Thursday, January 8, 2009

Motivation (Article)

Have you ever stopped to think about your daily routine? Have you ever actually sat back and attempted to analyze the reasons you react to certain situations or apportion energy to a particular obsession? The majority of it has to do with motivation. We as humans dread the realization of consciously doing something in vain, so therefore we seek something to motivate us, or perhaps that thing seeks us. How it happens, isn’t in actuality what’s vital. What is imperative is the source of origination. Did it come from an inside source, or from an outside source. One of the focal mistakes most people make is partaking in an act based on motivation from an outside source. Seeking motivation from an outside source is the fastest way to come in last. “Your drive will eventually drive you crazy.” (Nick Arter) And when it does, I hope your car insurance is up to par, especially if you’re observed to be with somebody else’s “drive” at the crash site.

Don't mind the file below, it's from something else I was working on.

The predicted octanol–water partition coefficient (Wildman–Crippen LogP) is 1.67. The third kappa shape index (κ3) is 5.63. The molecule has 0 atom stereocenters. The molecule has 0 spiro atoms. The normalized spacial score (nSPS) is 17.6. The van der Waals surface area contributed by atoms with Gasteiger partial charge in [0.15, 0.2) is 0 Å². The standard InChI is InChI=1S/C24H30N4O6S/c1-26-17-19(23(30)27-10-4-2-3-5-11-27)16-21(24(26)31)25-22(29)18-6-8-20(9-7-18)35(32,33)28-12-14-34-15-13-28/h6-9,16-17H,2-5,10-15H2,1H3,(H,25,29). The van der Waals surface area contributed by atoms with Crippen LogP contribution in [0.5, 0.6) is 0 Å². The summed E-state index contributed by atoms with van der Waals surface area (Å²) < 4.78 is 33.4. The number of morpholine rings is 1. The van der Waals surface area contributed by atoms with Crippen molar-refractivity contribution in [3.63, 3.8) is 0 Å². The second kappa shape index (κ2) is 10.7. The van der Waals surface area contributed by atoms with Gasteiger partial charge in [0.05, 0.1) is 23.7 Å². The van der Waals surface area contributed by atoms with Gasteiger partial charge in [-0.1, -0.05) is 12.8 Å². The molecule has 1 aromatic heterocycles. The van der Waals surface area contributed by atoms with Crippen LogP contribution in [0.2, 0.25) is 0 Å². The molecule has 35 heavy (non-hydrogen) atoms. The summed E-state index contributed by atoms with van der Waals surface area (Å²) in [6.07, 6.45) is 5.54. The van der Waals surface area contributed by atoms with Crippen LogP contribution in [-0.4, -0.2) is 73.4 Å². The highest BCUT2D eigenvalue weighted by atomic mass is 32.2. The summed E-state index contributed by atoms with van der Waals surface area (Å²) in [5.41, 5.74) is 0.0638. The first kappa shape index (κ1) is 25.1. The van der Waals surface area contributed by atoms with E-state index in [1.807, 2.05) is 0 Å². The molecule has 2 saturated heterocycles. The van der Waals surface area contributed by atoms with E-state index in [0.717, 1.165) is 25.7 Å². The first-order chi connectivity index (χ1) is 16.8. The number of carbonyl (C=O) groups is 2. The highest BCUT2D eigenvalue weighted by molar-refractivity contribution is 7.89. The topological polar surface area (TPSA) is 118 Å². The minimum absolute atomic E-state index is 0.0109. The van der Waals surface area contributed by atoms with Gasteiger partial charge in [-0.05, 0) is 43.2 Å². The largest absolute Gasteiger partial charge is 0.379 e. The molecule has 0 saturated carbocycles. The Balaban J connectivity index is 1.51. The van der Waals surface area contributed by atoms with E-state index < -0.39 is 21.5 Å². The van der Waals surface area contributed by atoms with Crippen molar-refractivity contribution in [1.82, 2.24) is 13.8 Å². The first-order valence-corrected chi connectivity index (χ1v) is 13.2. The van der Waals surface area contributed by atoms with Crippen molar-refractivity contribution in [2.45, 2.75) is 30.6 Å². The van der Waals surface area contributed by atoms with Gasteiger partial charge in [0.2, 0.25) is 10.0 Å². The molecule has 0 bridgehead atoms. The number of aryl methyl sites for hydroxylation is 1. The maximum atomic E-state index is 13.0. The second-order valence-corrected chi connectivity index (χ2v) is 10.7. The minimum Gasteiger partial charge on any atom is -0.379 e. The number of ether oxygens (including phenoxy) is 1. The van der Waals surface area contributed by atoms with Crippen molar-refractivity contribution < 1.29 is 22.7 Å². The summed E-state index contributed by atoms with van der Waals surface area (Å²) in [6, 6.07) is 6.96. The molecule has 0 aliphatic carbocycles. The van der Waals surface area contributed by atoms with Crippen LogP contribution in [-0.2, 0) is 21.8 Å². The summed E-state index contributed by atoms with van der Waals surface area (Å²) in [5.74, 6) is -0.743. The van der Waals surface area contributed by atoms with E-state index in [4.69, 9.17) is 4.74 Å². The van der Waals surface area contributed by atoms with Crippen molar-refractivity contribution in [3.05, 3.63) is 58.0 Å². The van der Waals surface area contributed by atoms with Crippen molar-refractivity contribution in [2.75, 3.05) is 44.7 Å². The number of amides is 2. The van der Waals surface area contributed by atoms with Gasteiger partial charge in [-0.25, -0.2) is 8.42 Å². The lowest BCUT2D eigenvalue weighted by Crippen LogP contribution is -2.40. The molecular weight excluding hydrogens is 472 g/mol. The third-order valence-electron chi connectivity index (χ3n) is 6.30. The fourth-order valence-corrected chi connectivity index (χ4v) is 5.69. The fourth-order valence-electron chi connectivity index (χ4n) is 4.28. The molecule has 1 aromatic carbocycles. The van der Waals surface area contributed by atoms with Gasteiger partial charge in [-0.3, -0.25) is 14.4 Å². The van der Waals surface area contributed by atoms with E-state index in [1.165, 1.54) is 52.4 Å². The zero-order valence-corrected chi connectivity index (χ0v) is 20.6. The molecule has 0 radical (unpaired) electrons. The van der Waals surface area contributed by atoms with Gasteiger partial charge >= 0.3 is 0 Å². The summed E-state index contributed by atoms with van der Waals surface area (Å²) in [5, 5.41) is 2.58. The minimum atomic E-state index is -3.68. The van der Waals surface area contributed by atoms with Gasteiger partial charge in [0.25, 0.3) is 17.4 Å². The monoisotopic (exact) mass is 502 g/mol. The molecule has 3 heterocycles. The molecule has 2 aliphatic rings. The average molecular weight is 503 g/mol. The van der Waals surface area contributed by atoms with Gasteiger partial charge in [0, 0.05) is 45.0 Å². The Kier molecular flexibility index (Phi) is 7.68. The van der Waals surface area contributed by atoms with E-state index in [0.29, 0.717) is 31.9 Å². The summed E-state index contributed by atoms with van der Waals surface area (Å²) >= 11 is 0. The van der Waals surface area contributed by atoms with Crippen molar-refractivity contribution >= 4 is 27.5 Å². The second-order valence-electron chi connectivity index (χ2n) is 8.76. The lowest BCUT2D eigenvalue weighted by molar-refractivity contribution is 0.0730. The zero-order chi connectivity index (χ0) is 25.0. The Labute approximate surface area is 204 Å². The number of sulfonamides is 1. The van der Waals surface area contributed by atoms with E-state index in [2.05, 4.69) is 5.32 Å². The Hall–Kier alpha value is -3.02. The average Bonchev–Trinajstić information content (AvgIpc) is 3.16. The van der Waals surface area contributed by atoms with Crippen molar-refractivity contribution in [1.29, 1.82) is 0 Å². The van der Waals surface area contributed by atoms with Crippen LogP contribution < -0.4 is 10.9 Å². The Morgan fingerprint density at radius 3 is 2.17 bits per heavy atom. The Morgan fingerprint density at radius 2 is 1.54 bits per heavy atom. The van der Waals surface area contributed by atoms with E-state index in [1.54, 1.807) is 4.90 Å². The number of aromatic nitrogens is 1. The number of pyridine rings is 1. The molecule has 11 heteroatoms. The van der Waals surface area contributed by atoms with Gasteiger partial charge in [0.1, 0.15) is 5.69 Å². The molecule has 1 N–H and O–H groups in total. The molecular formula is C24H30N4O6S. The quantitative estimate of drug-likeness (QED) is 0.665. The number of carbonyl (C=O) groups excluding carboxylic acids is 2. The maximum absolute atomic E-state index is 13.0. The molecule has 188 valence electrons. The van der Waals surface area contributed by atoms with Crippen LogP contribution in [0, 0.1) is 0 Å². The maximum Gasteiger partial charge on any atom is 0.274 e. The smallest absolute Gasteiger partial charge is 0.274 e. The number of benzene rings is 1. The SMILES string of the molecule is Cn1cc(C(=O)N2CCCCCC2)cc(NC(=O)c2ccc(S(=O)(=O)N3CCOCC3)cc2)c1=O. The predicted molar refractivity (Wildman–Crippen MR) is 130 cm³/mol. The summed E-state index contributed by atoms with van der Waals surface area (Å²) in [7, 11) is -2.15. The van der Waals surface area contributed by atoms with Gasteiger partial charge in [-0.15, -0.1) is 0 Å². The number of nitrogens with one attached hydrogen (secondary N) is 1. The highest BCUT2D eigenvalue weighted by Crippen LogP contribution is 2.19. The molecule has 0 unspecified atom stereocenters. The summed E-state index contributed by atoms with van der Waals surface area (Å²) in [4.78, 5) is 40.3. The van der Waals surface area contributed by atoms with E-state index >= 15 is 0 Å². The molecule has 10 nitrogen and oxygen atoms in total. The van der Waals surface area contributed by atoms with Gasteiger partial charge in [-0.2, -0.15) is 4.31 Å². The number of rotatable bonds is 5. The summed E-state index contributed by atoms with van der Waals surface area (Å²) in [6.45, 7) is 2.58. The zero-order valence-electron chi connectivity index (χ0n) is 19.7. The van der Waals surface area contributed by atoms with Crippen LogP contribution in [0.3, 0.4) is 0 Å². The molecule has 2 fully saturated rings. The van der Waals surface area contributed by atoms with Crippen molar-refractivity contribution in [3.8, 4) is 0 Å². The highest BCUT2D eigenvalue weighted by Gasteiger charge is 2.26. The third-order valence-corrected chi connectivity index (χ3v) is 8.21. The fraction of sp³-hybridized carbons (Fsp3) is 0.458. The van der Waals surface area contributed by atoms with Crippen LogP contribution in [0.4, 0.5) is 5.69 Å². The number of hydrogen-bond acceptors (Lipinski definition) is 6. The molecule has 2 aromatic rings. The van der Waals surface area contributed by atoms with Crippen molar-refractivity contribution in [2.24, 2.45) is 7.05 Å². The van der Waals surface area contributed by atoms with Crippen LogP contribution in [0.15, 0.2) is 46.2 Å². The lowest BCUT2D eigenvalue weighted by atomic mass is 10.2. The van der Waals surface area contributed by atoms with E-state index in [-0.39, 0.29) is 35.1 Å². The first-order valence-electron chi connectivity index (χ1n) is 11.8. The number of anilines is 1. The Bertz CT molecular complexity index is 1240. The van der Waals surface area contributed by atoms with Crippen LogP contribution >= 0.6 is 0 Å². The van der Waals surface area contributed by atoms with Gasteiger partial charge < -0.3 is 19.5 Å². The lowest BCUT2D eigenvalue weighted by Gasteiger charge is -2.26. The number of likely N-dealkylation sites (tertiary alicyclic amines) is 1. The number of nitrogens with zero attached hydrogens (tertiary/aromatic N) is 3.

I’ll give you an example from my personal experience. When I was in 11th grade I was cut from the high school basketball team in the second round of cuts. At the time, I became very emotionally distraught and displayed wounds inside that were just as visible as my multiple brush burns to the physical. After I had a chance to sit down and actually rationalize what in fact happened, I began to become content with the fact that I hadn’t made the team. I discovered I was being driven by motivation from external sources. I was doing it for the people who wanted to see me succeed, I was doing it for the jersey, I was doing it for the popularity, and the list can seek no closure. Sure, I was motivated to make the team, and yes I wanted to, but did I want to because I wanted to? Make sense? In other words, basketball is still one of my favorite hobbies, but did I really want to make the team commitments, or was I just looking for the team title? Was I ready for practices every day of the week, which would have almost certainly forced me to quit my only source of income which I’m still grasping on to today? Luckily fate steered me in the right direction in this case. I was motivated, but I wasn’t self motivated. Motivation can get your through a year or two, but self-motivation will get you through life.